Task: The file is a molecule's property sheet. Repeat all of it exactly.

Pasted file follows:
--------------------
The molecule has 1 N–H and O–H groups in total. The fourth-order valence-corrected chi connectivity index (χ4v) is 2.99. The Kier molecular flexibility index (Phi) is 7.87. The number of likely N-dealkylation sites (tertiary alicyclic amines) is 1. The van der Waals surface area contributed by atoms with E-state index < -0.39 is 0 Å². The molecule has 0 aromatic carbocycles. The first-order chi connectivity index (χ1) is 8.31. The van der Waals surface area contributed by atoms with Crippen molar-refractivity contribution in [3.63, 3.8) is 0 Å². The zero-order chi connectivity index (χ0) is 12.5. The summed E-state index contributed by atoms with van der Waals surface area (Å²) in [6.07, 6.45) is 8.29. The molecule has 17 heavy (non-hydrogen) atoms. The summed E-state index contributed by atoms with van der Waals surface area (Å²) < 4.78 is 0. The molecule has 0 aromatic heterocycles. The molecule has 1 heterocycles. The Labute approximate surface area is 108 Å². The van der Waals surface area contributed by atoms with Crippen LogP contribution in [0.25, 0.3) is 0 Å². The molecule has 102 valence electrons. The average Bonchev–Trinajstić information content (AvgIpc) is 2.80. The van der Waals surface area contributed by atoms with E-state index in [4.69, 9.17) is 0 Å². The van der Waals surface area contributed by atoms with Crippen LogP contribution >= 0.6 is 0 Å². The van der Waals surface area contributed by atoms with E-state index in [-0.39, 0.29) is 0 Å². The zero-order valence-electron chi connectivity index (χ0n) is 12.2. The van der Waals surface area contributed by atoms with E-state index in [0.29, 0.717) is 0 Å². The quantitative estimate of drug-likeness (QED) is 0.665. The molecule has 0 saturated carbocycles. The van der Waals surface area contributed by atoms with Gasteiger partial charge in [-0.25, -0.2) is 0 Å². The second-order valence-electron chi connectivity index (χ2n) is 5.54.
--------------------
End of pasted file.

The molecule has 1 N–H and O–H groups in total. The fourth-order valence-corrected chi connectivity index (χ4v) is 2.99. The Kier molecular flexibility index (Phi) is 7.87. The number of likely N-dealkylation sites (tertiary alicyclic amines) is 1. The van der Waals surface area contributed by atoms with E-state index < -0.39 is 0 Å². The molecule has 0 aromatic carbocycles. The first-order chi connectivity index (χ1) is 8.31. The van der Waals surface area contributed by atoms with Crippen molar-refractivity contribution in [3.63, 3.8) is 0 Å². The zero-order chi connectivity index (χ0) is 12.5. The summed E-state index contributed by atoms with van der Waals surface area (Å²) in [6.07, 6.45) is 8.29. The molecule has 17 heavy (non-hydrogen) atoms. The summed E-state index contributed by atoms with van der Waals surface area (Å²) < 4.78 is 0. The molecule has 0 aromatic heterocycles. The molecule has 1 heterocycles. The Labute approximate surface area is 108 Å². The van der Waals surface area contributed by atoms with Crippen LogP contribution in [0.25, 0.3) is 0 Å². The molecule has 102 valence electrons. The average Bonchev–Trinajstić information content (AvgIpc) is 2.80. The van der Waals surface area contributed by atoms with E-state index in [4.69, 9.17) is 0 Å². The van der Waals surface area contributed by atoms with Crippen LogP contribution >= 0.6 is 0 Å². The van der Waals surface area contributed by atoms with E-state index in [-0.39, 0.29) is 0 Å². The zero-order valence-electron chi connectivity index (χ0n) is 12.2. The van der Waals surface area contributed by atoms with E-state index in [0.29, 0.717) is 0 Å². The quantitative estimate of drug-likeness (QED) is 0.665. The molecule has 0 saturated carbocycles. The van der Waals surface area contributed by atoms with Gasteiger partial charge in [-0.25, -0.2) is 0 Å². The second-order valence-electron chi connectivity index (χ2n) is 5.54.